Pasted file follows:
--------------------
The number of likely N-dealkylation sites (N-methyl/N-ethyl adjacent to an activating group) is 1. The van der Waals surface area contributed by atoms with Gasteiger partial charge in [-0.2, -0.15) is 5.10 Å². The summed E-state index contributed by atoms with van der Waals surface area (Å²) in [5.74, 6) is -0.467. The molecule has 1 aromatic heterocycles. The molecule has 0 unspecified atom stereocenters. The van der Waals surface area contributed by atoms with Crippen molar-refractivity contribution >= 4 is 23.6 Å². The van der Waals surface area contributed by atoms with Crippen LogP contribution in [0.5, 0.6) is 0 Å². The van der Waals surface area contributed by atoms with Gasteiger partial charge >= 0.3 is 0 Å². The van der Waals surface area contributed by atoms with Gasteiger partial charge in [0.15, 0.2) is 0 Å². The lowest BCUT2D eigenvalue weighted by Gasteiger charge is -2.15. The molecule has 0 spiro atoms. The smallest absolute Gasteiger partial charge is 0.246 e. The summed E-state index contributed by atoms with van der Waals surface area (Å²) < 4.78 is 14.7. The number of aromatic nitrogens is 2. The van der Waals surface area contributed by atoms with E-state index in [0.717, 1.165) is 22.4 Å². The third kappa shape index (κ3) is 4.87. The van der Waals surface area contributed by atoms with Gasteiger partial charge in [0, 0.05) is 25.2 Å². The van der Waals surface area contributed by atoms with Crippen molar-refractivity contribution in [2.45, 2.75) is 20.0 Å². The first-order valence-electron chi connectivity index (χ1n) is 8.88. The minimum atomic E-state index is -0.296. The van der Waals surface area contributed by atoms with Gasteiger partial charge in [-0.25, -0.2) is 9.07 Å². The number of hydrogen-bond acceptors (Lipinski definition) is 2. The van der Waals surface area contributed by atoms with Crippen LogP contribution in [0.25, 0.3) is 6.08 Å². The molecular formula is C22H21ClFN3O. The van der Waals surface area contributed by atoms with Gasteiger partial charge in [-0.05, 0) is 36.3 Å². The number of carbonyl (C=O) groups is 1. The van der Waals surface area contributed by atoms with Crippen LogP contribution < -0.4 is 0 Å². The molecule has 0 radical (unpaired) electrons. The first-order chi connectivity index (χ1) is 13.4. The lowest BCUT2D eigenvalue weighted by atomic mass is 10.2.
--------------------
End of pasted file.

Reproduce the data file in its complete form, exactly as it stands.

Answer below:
The number of likely N-dealkylation sites (N-methyl/N-ethyl adjacent to an activating group) is 1. The van der Waals surface area contributed by atoms with Gasteiger partial charge in [-0.2, -0.15) is 5.10 Å². The summed E-state index contributed by atoms with van der Waals surface area (Å²) in [5.74, 6) is -0.467. The molecule has 1 aromatic heterocycles. The molecule has 0 unspecified atom stereocenters. The van der Waals surface area contributed by atoms with Crippen molar-refractivity contribution >= 4 is 23.6 Å². The van der Waals surface area contributed by atoms with Crippen LogP contribution in [0.5, 0.6) is 0 Å². The van der Waals surface area contributed by atoms with Gasteiger partial charge >= 0.3 is 0 Å². The van der Waals surface area contributed by atoms with Gasteiger partial charge in [0.15, 0.2) is 0 Å². The lowest BCUT2D eigenvalue weighted by Gasteiger charge is -2.15. The molecule has 0 spiro atoms. The smallest absolute Gasteiger partial charge is 0.246 e. The summed E-state index contributed by atoms with van der Waals surface area (Å²) < 4.78 is 14.7. The number of aromatic nitrogens is 2. The van der Waals surface area contributed by atoms with E-state index in [0.717, 1.165) is 22.4 Å². The third kappa shape index (κ3) is 4.87. The van der Waals surface area contributed by atoms with Gasteiger partial charge in [0, 0.05) is 25.2 Å². The van der Waals surface area contributed by atoms with Crippen molar-refractivity contribution in [2.45, 2.75) is 20.0 Å². The first-order valence-electron chi connectivity index (χ1n) is 8.88. The minimum atomic E-state index is -0.296. The van der Waals surface area contributed by atoms with Gasteiger partial charge in [-0.25, -0.2) is 9.07 Å². The number of hydrogen-bond acceptors (Lipinski definition) is 2. The van der Waals surface area contributed by atoms with Crippen LogP contribution in [0.25, 0.3) is 6.08 Å². The molecular formula is C22H21ClFN3O. The van der Waals surface area contributed by atoms with Gasteiger partial charge in [-0.05, 0) is 36.3 Å². The number of carbonyl (C=O) groups is 1. The van der Waals surface area contributed by atoms with Crippen LogP contribution < -0.4 is 0 Å². The molecule has 0 radical (unpaired) electrons. The first-order chi connectivity index (χ1) is 13.4. The lowest BCUT2D eigenvalue weighted by atomic mass is 10.2.